IN THE SPOTLIGHT
John Chitty, RPP, RCST®, (1949-2019) had many passions in his work: The two-chair method (working with polarity and pendulation), babies, relationships, energy medicine, states of health versus pathology, and autonomic nervous system state change. He had advice for every occasion from personal tragedy to business practice. He told several stories over and over again, which clued me into things he was most passionate about. One of them was the following, stated in an adamant and sometimes outraged insistent tone: “I have people coming in here and telling me that they want to get to root of their trauma to be rid of it once and for all. Well, I don’t think that you need to get to the root of trauma; all you need is state change. (picks up hand and points at me) State change is the name of the game (inflection and repeated pointing with every word).” “Yes sir!” I’d say.
TAKE A TOOL AND RUN
Take a Tool and Run with Dr. Heather Corwin
TTR 4: Dr. Heather’s Corwin explores how music and dance can help remind you who you are to ground into the moment. By bridging the outside expression with inner life and memories, you can let your body and motion lead your mind into a great space when needed. Let your body help you ease your mind so you can take this tool and run!
Dr. Heather Corwin’s Take a Tool and Run is a monthly vlog that offers quick and effective tools to share somatic centering practices.
Take a moment right now and see where you stand with your body. Close your eyes and bring your awareness to your inner experience. Do you feel intimate, comfortable and confident in this physical space? Place a hand on your abdomen. Do you feel connected and loving? Or, are you distant, awkward, or judgmental?
Matthew Appleton in conversation with Emma PalmerThe 8th and 9th of June 2019 will see the hosting of a fascinating two-day conference here in Bristol in England. The Human Baby, Human Being: Contributions from the emerging field of pre and perinatal psychology conference is being organised by Conscious Embodiment Training and ehealth Learning. An important aim of this landmark event is to bring together professionals interested in the long-term effects of prenatal and birth experiences.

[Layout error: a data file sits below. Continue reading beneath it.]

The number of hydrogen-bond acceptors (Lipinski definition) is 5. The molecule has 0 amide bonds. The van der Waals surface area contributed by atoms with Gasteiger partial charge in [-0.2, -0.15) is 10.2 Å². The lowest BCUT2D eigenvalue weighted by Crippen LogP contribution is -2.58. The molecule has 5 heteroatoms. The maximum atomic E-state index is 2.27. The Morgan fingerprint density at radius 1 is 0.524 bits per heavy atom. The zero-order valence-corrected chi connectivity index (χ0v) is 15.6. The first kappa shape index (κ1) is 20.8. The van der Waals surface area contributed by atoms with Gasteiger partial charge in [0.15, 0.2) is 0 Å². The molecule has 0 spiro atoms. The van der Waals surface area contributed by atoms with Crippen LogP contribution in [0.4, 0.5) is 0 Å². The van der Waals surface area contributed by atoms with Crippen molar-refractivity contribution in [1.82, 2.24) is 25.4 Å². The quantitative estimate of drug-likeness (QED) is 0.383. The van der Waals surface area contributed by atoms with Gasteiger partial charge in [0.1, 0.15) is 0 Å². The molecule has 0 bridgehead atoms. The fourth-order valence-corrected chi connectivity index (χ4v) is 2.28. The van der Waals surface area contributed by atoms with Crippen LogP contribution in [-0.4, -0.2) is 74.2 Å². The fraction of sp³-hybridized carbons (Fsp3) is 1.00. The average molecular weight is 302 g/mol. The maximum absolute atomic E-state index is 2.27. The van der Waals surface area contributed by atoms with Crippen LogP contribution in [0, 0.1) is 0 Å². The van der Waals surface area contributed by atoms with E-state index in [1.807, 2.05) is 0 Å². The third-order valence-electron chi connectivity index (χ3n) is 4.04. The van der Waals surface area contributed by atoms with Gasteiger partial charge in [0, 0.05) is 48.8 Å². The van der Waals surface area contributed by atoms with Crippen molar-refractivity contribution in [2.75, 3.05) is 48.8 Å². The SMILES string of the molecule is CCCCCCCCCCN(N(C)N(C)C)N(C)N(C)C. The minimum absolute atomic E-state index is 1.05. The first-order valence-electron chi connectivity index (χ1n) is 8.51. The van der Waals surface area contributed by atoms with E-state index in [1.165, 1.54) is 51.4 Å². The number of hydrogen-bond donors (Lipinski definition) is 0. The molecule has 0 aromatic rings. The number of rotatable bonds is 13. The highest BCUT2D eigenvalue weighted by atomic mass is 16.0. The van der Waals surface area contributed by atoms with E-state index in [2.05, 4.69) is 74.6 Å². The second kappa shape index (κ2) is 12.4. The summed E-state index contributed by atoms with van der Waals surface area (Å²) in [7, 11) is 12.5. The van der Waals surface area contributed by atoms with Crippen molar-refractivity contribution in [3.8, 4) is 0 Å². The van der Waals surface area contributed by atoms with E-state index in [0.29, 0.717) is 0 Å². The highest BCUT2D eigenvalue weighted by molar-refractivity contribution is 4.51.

The Sacramento sky is scattered with fluff. The trees, covered in pink and white blooms reminiscent of the bedspread my mother chose for my childhood bedroom, are on a mission to make me sneeze. As I hold a tissue to my nose and behold the beauty around me, I wonder:Do flowers ever get tired of blossoming? Does it start feeling like the same old thing year after year until there are no surprises left?
How many of us have been studying trauma resolution for many years?I started healing prenatal and perinatal trauma 20 years ago when a client remembered her birth on my table during a Biodynamic craniosacral therapy session. At first, I was curious about her experience and wanted to help. But, when I started tracking feelings of anxiety in myself while working with her, I committed to learning more about prenatal and perinatal experiences. It turns out we had similar birth experiences as babies. I asked myself, How could her experience affect me in present time? That question opened the way for my energy to flow into the work that has become my passion.
My journey involves a deep and prolonged exploration of the Polyvagal theory (Porges, 2011). In my quest to understand when intimacy, emotional expression, and connected communication are possible, I delved deeply into Porges’ research with the vagus nerve and its role in the evolution of the nervous system. His insights provided a road map for me and my clients to a fuller emotional life as we connected with our interoceptive awareness of emotions that motivate our behavior, their influence on our relationships, and the conscious choices we have.
Much of pre- and perinatal therapy orients to early traumas. While important to acknowledge, understand, and liberate from shadow, my mission in this field is to also highlight the amazing potential of little embryos in the womb developing from one tiny cell into complex individuals. How much of that potential to become also hides in shadow?